Regardless of how your business was formed, or what your family system looks like, the family dynamics, culture, traditions and collective personality will permeate the business. As a family business you should embrace that and make the family and the company better because of the relationship. You will best do that by having the necessary discussions around both the kitchen and board tables to forge the right connection. Having those conversations will eliminate future conflicts and add tremendous good will to your balance sheet.
Some see the family business as a golden goose whose eggs they harvest and pawn, but want to take no responsibility for the health of the goose. Here’s how to develop good practices and maintain family harmony while working together toward common goals.
If good boundaries are established and maintained, then the typical borders that cause family business war – love, hate, greed and jealousy – will remain good reading in novels and not be the basis for real life soap operas.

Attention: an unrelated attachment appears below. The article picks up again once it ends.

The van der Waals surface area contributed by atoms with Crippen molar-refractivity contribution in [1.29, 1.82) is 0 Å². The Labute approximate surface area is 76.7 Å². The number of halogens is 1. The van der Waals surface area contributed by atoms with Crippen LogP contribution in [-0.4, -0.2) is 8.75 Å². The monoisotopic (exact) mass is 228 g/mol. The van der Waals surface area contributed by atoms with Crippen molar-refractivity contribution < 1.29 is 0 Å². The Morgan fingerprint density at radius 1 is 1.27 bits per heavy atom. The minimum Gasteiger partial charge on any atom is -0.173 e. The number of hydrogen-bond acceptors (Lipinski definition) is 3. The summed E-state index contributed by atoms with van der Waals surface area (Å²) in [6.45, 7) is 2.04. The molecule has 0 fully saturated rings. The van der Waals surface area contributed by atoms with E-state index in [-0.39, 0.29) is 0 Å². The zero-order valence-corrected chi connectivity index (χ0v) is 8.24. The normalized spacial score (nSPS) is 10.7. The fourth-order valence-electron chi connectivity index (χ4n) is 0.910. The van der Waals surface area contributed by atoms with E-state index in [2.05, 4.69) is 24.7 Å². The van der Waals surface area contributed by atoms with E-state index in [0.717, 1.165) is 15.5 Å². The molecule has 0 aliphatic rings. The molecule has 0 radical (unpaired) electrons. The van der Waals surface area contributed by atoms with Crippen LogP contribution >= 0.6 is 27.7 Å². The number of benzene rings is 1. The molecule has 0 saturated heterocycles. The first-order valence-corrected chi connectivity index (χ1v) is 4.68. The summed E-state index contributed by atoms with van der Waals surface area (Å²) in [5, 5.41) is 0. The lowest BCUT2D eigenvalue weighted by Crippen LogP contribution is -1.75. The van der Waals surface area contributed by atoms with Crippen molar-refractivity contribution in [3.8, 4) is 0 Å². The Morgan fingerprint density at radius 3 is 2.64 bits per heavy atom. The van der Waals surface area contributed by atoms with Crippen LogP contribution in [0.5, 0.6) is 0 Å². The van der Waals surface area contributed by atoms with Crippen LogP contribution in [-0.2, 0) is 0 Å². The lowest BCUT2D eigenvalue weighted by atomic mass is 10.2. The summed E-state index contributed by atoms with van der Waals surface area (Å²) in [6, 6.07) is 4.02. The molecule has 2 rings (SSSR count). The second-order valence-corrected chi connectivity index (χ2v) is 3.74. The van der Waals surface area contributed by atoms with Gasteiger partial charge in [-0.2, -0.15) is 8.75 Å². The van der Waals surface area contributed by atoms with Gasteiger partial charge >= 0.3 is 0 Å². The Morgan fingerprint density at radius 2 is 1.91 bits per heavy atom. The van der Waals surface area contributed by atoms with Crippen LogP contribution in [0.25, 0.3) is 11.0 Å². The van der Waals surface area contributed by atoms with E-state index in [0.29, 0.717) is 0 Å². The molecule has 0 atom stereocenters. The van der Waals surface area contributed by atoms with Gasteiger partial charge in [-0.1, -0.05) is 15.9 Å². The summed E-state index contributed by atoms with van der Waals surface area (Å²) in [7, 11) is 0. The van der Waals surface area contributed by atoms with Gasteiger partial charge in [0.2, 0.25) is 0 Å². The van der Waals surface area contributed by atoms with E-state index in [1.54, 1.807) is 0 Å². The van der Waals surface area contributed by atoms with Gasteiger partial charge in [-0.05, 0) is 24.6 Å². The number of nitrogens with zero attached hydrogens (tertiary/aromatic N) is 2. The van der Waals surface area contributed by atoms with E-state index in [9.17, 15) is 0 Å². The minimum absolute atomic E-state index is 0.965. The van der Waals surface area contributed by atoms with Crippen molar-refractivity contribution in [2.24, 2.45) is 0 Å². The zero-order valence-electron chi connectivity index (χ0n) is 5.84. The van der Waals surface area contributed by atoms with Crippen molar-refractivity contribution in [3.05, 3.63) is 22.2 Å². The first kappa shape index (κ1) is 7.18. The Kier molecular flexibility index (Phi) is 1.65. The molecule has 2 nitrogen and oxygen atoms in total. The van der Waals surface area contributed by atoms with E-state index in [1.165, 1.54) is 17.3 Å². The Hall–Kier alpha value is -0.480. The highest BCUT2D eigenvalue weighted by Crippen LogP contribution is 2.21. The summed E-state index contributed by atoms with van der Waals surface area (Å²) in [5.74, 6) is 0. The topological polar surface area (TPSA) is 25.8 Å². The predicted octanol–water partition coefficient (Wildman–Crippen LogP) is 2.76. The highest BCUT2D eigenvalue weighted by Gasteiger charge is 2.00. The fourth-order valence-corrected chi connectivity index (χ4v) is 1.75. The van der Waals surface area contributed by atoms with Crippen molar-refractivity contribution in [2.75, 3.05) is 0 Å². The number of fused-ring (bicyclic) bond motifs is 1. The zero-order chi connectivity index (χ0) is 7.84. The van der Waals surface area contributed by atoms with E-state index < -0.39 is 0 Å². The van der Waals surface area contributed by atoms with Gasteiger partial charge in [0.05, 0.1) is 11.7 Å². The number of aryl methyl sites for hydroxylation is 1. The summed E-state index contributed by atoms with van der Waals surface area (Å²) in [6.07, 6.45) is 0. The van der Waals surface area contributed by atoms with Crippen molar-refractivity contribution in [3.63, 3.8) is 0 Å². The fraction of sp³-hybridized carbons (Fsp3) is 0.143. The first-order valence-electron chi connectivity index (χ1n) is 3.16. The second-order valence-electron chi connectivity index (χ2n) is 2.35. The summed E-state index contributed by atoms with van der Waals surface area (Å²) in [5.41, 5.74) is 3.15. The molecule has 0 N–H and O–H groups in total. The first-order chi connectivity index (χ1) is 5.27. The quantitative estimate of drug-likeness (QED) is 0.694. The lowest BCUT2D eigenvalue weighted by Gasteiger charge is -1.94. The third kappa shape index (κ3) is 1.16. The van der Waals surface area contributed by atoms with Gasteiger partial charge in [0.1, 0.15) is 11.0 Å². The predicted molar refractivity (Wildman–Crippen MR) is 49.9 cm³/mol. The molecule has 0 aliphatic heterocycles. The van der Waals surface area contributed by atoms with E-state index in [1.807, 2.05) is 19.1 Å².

Finding the point where the family decides that the business is not for sale is the point when things begin to change. Family business expert Richard Segal shares how families and businesses can grow with success.
Establishing a board isn’t easy, but it is so very valuable for family businesses, where decision making is often complicated and convoluted. Family business expert Richard Segal offers key points in a two-part series.
Best practices for family firms give the best results. These include creating a governance structure, holding family meetings, and a drafting a family constitution.
There is a delicate balance between family and business in decision making. So, what processes can be installed to examine those decisions and offer the best outcomes? Boards offer a process and structure that should offer the ability to improve decision making. First in two-part series.
“Is the business for sale?” and “Whose decision is it?” are two questions that deserve deep understanding for family businesses to be successful.
If you are a family business the groupthink theory has to scare you. Can groups get to good decisions if the main goal is harmony and conformity?
You are at a restaurant and a phone rings loudly at the table next to you. You are hoping that the person either declines it or excuses them self and steps away. No such luck, they take the call! To make matters worse, she has a loud shrill voice and the call is upsetting her. […]